--Willy W., Mt. Pearl, Newfoundland
If Ryan meets his goal of breaking camp with the Blue Jays, you'll see the club take a cautious approach with the left-hander over the season's first month. Even if Ryan is healthy, the fact is that he'll still be less than a year removed from major reconstruction surgery on his left elbow on Opening Day.
Accardo showed last year that he's more than capable of handling the closer job, if necessary. Given that, if Ryan is on the Opening Day roster, manager John Gibbons will probably turn to Accardo for some save opportunities in order to provide his closer with a few extra off-days in April.
One thing Gibbons said won't happen in 2008 is having Ryan log multi-inning saves. In 2006, Ryan led the Majors with 13 saves consisting of more than one inning. This year, Gibbons wants to limit Ryan to one-inning saves, which should be perfectly fine in light of the depth the Jays have in the bullpen.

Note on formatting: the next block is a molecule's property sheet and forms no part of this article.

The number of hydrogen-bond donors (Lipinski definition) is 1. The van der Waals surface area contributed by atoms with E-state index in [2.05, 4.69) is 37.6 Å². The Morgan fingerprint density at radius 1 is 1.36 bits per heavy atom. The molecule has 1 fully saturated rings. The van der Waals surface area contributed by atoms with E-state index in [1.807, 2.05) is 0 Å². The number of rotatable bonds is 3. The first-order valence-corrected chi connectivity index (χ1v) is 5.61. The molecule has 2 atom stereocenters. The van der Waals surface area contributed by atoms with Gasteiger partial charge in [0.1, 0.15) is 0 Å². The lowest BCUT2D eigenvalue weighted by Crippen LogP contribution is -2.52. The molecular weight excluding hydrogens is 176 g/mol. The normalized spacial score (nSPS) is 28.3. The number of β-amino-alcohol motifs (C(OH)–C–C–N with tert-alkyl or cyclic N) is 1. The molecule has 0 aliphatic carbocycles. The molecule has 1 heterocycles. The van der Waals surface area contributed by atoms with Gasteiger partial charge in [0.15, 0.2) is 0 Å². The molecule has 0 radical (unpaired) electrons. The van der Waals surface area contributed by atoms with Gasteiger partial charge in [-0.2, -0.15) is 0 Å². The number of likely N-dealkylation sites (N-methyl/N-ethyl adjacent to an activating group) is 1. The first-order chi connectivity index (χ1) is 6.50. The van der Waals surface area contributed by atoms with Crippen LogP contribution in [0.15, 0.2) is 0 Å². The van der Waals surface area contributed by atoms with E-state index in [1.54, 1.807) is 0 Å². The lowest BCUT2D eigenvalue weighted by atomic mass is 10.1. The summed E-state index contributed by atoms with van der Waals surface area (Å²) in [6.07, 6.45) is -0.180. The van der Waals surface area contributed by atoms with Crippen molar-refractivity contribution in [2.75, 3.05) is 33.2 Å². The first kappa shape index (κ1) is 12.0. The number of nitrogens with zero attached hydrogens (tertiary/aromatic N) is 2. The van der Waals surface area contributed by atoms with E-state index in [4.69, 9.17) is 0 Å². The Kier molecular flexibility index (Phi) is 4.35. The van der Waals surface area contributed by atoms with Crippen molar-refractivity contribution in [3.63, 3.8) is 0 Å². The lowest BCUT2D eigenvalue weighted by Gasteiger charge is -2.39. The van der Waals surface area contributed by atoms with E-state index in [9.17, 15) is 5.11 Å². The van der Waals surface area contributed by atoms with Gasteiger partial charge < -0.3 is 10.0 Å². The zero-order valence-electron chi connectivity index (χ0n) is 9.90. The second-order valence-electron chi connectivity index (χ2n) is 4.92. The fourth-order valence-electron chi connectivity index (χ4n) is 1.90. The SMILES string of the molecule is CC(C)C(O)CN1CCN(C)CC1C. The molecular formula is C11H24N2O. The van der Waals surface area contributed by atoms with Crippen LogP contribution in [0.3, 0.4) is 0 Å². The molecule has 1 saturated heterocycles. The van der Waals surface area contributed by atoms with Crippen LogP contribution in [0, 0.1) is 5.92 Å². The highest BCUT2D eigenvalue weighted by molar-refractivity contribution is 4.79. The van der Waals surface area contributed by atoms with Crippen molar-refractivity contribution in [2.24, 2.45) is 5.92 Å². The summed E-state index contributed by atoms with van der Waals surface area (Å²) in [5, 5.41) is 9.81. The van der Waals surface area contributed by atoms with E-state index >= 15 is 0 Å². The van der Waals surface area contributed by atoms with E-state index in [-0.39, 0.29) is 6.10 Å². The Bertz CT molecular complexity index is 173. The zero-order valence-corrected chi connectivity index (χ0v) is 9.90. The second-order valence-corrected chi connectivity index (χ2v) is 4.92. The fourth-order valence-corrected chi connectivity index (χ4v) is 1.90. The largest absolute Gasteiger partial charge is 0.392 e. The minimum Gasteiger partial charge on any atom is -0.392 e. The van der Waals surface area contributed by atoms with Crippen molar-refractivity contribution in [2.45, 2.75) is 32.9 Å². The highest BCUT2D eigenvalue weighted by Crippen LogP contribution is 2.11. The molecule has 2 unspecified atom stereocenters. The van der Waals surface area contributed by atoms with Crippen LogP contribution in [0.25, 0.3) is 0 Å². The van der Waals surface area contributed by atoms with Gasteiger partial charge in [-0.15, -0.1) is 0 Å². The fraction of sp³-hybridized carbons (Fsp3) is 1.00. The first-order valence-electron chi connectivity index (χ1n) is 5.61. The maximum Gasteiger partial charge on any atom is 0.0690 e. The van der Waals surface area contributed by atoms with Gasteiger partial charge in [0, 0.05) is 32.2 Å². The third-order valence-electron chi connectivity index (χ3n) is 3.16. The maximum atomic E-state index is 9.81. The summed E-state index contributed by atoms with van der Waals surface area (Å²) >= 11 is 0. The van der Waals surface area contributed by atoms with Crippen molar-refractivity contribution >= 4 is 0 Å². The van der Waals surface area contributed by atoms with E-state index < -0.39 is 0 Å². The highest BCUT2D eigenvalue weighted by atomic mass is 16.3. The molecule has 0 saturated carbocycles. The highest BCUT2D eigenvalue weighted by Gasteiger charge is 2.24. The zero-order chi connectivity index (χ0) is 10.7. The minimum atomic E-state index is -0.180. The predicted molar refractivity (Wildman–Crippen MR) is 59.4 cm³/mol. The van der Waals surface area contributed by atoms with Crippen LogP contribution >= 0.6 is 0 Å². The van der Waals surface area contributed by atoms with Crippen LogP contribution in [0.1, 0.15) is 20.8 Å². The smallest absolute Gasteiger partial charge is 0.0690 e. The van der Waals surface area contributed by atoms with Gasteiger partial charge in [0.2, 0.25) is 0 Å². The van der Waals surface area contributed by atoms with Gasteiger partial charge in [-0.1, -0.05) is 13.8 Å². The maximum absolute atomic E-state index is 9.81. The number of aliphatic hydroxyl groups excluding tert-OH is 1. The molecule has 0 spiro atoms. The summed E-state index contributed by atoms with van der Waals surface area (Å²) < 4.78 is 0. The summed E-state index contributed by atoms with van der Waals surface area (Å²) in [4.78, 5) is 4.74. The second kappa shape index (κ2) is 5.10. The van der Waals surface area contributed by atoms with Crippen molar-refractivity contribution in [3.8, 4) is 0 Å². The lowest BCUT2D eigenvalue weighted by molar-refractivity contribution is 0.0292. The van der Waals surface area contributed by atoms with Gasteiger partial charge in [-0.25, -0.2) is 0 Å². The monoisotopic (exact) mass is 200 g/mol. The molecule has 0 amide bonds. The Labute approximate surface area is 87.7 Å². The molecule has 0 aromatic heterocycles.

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Do you think outfielder Shannon Stewart was brought in as a backdrop to the Alex Rios contract talks? If the Jays can't come to an agreement with Rios on a multiyear deal, could the Blue Jays look at trading Rios before Opening Day, moving Johnson to right field and having Stewart in left field?
--Neal W., Toronto
I don't think bringing Stewart in has anything to do with Rios' situation. Whether or not Toronto signs Rios to an extension this spring, he's in the fold for at least two more seasons. Stewart, on the other hand, will either be around for only this year or just this spring. One doesn't seem to be related to the other.
The Blue Jays will continue to negotiate with Rios on a long-term deal this spring, but the club isn't in a hurry to get a deal done. If it's not done this spring, Toronto can pick up contract talks with the outfielder again next winter. As of right now, Rios is considered to be a very important part for the Jays' offense in 2008.